Are you a Turkish student willing to relocate to Germany for a period of time to pursue higher education? Then all you need to do is apply for a visa. A National Visa is the entry visa for a long-term stay for education purposes and it’s usually granted for 90 days. After entry, a Residence Permit is usually required.
Steps to take to apply for a German study visa from Turkey
The first step to take if you would like to study in Germany is to prepare your application as soon as you start planning your stay. In order to apply for a visa, you need to visit iDATA. Please bear in mind that an appointment is required which can be booked here.
Alternatively, if you want to reach iDATA via phone, you can do that by calling two different phone numbers:
Domestic: 0 850 460 84 93 (0 850 460 V-I-Z-E)
International : +90 212 970 84
The call centre is available from Monday to Friday 08:00 to 12:30 and 13:30 to 18:00.
Important documents to take with you:
Certificate of health insurance
3 passport photos with biometric specifications
Proof of covered finances
Letter of admission from a German institution
Proof of English language skills
Residence Permit fee
Embassy interview advice
Many international universities conduct interviews of potential students. Although you may have the grades and appear excellent on paper, your knowledge and communication skills will be put to the test in a face-to-face meeting.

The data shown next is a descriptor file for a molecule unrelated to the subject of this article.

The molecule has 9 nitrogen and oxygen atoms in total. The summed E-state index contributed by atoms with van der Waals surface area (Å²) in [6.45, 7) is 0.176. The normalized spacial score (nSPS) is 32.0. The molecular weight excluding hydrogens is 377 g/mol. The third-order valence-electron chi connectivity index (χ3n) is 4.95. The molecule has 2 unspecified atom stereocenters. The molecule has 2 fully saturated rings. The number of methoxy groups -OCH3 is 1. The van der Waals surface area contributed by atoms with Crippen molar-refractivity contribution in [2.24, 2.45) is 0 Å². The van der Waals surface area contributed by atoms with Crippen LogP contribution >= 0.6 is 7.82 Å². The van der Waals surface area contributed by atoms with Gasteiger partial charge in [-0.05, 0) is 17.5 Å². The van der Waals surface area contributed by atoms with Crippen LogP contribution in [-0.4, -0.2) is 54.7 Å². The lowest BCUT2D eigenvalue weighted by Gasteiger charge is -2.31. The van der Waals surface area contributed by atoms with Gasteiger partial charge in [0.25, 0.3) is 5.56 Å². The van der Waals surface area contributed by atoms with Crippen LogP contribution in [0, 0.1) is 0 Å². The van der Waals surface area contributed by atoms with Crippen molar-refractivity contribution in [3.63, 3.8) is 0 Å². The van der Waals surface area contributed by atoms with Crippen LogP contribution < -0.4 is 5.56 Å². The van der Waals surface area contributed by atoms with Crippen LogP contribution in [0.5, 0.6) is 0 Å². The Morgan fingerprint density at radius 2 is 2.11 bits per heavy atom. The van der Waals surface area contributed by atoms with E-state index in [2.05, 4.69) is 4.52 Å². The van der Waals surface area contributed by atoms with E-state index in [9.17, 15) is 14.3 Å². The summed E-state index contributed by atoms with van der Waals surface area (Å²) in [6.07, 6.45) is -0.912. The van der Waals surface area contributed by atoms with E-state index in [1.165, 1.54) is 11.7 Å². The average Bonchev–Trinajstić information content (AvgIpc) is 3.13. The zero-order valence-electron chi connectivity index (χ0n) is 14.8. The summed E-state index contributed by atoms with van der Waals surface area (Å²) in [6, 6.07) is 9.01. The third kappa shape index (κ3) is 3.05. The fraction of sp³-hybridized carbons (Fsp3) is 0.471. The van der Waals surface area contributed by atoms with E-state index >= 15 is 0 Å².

It’s important you have solid reasons for why you want to study in Germany/your institution and how this unique experience will benefit and enhance your learning experience.
Steps to open a blocked bank account in Germany
You must complete the online banking form on the bank’s website. Most foreign students in Germany select Duesche Bank, however, the choice is yours. Duetsche’s form can be accessed here.
If you feel more comfortable, you can start this process at your local German embassy.
The minimum you should have is €11,208 as this is all you’ll need to fund yourself for the first 12 months.
You’re advised to open your account as soon as possible as this can be a long process.
Take advantage of working while studying
As a student studying abroad, you may wish to earn some extra cash whilst completing your course. German laws state that international learners are able to work 120 days per year or 240 half days per year.
However, you cannot work as a freelancer nor as a self-employed individual. Please note that the above requirement includes any unpaid/temporary work you choose to undertake.
For Turkish students in Germany requiring consular assistance, please make sure you visit: